Many of the U.S.’s top universities are taking radical new steps to accommodate transgender students and offering coverage for gender reassignment surgery as part of their student health insurance plans.
Last week, Brown University announced they would be extending their student health plan to cover sex-change surgery beginning in August.
Brown is the 36th American university to offer complete coverage for the surgery, joining a list of other top academic schools, including Harvard, Stanford, Cornell and Princeton. Twenty-five additional colleges do not cover surgery, but have health plans that cover hormone therapy.
Omari Sankofa II
Activists have pushed hard during the past decade for colleges to be more accepting of transgender students, and the extension of these student health insurance plans is considered a major win.
But is this something colleges should be expected to pay for?
Colleges are not required to provide health coverage for their students — since many still are covered by their parents — but this hasn’t eased the amount of controversy these plans have received.
Last year, an insurance mandate that called for universities to cover contraceptives made national headlines and received some political opposition. This mandate eventually passed and colleges now are required to cover birth control to students without copay.
Although one could argue contraception coverage is a reason to support health plans covering gender reassignment surgery, the two still don’t seem equal.
Objecting to colleges covering the sex-change operation costs also doesn’t mean you don’t sympathize with transgender students.
Going your entire life feeling trapped inside a body you don’t identify with is something many of us will never understand, and many companies and health organizations have voiced their support.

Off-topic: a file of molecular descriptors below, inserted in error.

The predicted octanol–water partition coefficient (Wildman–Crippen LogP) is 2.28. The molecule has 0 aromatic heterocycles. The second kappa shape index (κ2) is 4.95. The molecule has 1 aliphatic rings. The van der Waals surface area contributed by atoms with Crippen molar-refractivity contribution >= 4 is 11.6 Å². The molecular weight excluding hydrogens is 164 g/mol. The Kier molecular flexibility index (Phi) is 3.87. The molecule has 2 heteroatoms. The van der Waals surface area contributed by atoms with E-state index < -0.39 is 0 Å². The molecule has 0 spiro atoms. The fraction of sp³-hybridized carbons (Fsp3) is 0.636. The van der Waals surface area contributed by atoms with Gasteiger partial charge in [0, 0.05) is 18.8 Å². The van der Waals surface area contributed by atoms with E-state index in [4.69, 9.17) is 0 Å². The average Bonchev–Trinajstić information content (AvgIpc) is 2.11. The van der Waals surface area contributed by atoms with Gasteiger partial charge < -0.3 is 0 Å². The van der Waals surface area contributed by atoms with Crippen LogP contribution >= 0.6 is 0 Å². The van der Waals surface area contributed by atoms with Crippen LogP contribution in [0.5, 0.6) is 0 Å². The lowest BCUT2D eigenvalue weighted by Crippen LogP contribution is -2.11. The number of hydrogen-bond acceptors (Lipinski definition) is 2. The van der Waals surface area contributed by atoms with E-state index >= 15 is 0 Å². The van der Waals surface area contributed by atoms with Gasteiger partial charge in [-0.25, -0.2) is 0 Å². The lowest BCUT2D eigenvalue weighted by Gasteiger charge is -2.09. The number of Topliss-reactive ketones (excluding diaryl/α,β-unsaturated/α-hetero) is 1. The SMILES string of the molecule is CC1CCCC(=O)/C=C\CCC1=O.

In 2008, the American Medical Association advocated for treatment of gender identity disorder. Other medical groups, such as the American Psychiatric Association, also have taken this stance.
But even so, it still doesn’t seem like it should be the responsibility of the university to foot the bill for these operations. They can cost tens of thousands of dollars, but college administrators say the cost of covering the services is negligible because so few students seek out medical treatment.
But this doesn’t seem to fully answer where the additional funding is expected to come from.
Since a large portion of a university’s wealth comes from its student body, covering the cost of such an operation seems like something that should be levied more on the individual, their families or their future employers.
Many companies now offer coverage for numerous measures that adhere to their transgender colleagues. The Human Rights Campaign, the nation’s largest gay rights group, also says about 1/4 of Fortune 500 companies have health plans that cover sex changes or hormone therapy.
No matter what your opinions are about this issue, the fact this conversation exists — and more and more colleges are offering new opportunities for transgender students — demonstrates the tremendous strides our country has made toward universal equality in the past few years. That alone is something we all can agree on and celebrate.